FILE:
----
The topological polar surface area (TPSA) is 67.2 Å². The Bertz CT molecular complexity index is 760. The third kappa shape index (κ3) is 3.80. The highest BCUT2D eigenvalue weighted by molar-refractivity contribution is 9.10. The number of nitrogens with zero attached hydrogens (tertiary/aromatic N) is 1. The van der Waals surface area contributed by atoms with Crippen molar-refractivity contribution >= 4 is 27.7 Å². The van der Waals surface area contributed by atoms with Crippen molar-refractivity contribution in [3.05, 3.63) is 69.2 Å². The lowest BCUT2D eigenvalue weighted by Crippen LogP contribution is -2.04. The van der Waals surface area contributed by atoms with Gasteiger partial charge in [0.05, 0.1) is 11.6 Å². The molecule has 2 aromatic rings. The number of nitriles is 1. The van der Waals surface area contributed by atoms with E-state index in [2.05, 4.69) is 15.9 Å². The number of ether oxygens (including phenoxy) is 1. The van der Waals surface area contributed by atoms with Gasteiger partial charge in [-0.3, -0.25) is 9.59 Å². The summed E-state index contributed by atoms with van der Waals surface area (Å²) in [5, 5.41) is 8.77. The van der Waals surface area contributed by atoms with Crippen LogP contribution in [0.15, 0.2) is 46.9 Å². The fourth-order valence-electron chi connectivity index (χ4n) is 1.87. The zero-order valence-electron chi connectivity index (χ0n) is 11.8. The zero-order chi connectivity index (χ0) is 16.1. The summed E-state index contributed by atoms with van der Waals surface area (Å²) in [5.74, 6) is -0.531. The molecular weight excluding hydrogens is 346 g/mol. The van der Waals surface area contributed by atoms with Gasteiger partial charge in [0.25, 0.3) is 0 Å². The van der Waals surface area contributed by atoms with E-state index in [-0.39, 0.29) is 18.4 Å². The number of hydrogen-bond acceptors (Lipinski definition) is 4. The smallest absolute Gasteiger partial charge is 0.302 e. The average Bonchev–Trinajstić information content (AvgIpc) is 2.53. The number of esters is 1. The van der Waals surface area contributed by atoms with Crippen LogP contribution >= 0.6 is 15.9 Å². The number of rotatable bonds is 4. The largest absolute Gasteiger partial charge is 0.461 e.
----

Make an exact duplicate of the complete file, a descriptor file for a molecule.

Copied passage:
The topological polar surface area (TPSA) is 67.2 Å². The Bertz CT molecular complexity index is 760. The third kappa shape index (κ3) is 3.80. The highest BCUT2D eigenvalue weighted by molar-refractivity contribution is 9.10. The number of nitrogens with zero attached hydrogens (tertiary/aromatic N) is 1. The van der Waals surface area contributed by atoms with Crippen molar-refractivity contribution >= 4 is 27.7 Å². The van der Waals surface area contributed by atoms with Crippen molar-refractivity contribution in [3.05, 3.63) is 69.2 Å². The lowest BCUT2D eigenvalue weighted by Crippen LogP contribution is -2.04. The van der Waals surface area contributed by atoms with Gasteiger partial charge in [0.05, 0.1) is 11.6 Å². The molecule has 2 aromatic rings. The number of nitriles is 1. The van der Waals surface area contributed by atoms with E-state index in [2.05, 4.69) is 15.9 Å². The number of ether oxygens (including phenoxy) is 1. The van der Waals surface area contributed by atoms with Gasteiger partial charge in [-0.3, -0.25) is 9.59 Å². The summed E-state index contributed by atoms with van der Waals surface area (Å²) in [5, 5.41) is 8.77. The van der Waals surface area contributed by atoms with Crippen LogP contribution in [0.15, 0.2) is 46.9 Å². The fourth-order valence-electron chi connectivity index (χ4n) is 1.87. The zero-order valence-electron chi connectivity index (χ0n) is 11.8. The zero-order chi connectivity index (χ0) is 16.1. The summed E-state index contributed by atoms with van der Waals surface area (Å²) in [5.74, 6) is -0.531. The molecular weight excluding hydrogens is 346 g/mol. The van der Waals surface area contributed by atoms with Gasteiger partial charge in [0.25, 0.3) is 0 Å². The van der Waals surface area contributed by atoms with E-state index in [-0.39, 0.29) is 18.4 Å². The number of hydrogen-bond acceptors (Lipinski definition) is 4. The smallest absolute Gasteiger partial charge is 0.302 e. The average Bonchev–Trinajstić information content (AvgIpc) is 2.53. The number of esters is 1. The van der Waals surface area contributed by atoms with Crippen LogP contribution >= 0.6 is 15.9 Å². The number of rotatable bonds is 4. The largest absolute Gasteiger partial charge is 0.461 e.